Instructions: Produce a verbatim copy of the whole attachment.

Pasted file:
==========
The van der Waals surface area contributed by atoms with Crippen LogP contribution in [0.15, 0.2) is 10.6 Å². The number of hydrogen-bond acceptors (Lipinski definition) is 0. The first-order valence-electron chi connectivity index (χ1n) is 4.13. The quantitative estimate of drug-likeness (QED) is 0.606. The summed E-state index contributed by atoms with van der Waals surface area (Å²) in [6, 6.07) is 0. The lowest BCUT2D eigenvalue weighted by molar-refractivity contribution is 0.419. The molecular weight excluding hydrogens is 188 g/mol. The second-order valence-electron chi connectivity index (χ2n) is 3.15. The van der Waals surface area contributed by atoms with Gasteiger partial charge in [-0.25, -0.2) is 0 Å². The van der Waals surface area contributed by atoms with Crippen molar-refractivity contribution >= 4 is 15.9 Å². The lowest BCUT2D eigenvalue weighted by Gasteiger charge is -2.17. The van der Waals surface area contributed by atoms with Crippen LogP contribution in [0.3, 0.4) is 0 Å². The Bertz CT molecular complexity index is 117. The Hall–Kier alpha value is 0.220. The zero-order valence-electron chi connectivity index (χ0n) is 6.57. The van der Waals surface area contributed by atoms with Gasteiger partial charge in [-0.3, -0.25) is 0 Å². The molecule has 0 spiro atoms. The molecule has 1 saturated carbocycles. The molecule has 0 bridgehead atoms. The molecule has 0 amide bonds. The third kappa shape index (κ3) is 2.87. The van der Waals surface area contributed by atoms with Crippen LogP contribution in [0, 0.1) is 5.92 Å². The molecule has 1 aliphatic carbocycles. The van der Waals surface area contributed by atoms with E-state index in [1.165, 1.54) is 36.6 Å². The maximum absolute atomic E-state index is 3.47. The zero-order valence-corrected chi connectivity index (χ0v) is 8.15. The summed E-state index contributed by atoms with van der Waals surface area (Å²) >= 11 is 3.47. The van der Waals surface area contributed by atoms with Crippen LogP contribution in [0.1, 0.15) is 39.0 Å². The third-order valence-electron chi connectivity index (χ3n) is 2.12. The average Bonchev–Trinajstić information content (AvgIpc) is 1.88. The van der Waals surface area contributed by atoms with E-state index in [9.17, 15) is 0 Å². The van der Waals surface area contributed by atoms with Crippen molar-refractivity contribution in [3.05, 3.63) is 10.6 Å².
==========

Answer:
The van der Waals surface area contributed by atoms with Crippen LogP contribution in [0.15, 0.2) is 10.6 Å². The number of hydrogen-bond acceptors (Lipinski definition) is 0. The first-order valence-electron chi connectivity index (χ1n) is 4.13. The quantitative estimate of drug-likeness (QED) is 0.606. The summed E-state index contributed by atoms with van der Waals surface area (Å²) in [6, 6.07) is 0. The lowest BCUT2D eigenvalue weighted by molar-refractivity contribution is 0.419. The molecular weight excluding hydrogens is 188 g/mol. The second-order valence-electron chi connectivity index (χ2n) is 3.15. The van der Waals surface area contributed by atoms with Gasteiger partial charge in [-0.25, -0.2) is 0 Å². The van der Waals surface area contributed by atoms with Crippen molar-refractivity contribution >= 4 is 15.9 Å². The lowest BCUT2D eigenvalue weighted by Gasteiger charge is -2.17. The van der Waals surface area contributed by atoms with Crippen LogP contribution in [0.3, 0.4) is 0 Å². The Bertz CT molecular complexity index is 117. The Hall–Kier alpha value is 0.220. The zero-order valence-electron chi connectivity index (χ0n) is 6.57. The van der Waals surface area contributed by atoms with Gasteiger partial charge in [-0.3, -0.25) is 0 Å². The molecule has 0 spiro atoms. The molecule has 1 saturated carbocycles. The molecule has 0 bridgehead atoms. The molecule has 0 amide bonds. The third kappa shape index (κ3) is 2.87. The van der Waals surface area contributed by atoms with Crippen LogP contribution in [0, 0.1) is 5.92 Å². The molecule has 1 aliphatic carbocycles. The van der Waals surface area contributed by atoms with E-state index in [1.165, 1.54) is 36.6 Å². The maximum absolute atomic E-state index is 3.47. The zero-order valence-corrected chi connectivity index (χ0v) is 8.15. The summed E-state index contributed by atoms with van der Waals surface area (Å²) >= 11 is 3.47. The van der Waals surface area contributed by atoms with Crippen LogP contribution in [0.1, 0.15) is 39.0 Å². The third-order valence-electron chi connectivity index (χ3n) is 2.12. The average Bonchev–Trinajstić information content (AvgIpc) is 1.88. The van der Waals surface area contributed by atoms with E-state index in [9.17, 15) is 0 Å². The van der Waals surface area contributed by atoms with Crippen molar-refractivity contribution in [3.05, 3.63) is 10.6 Å².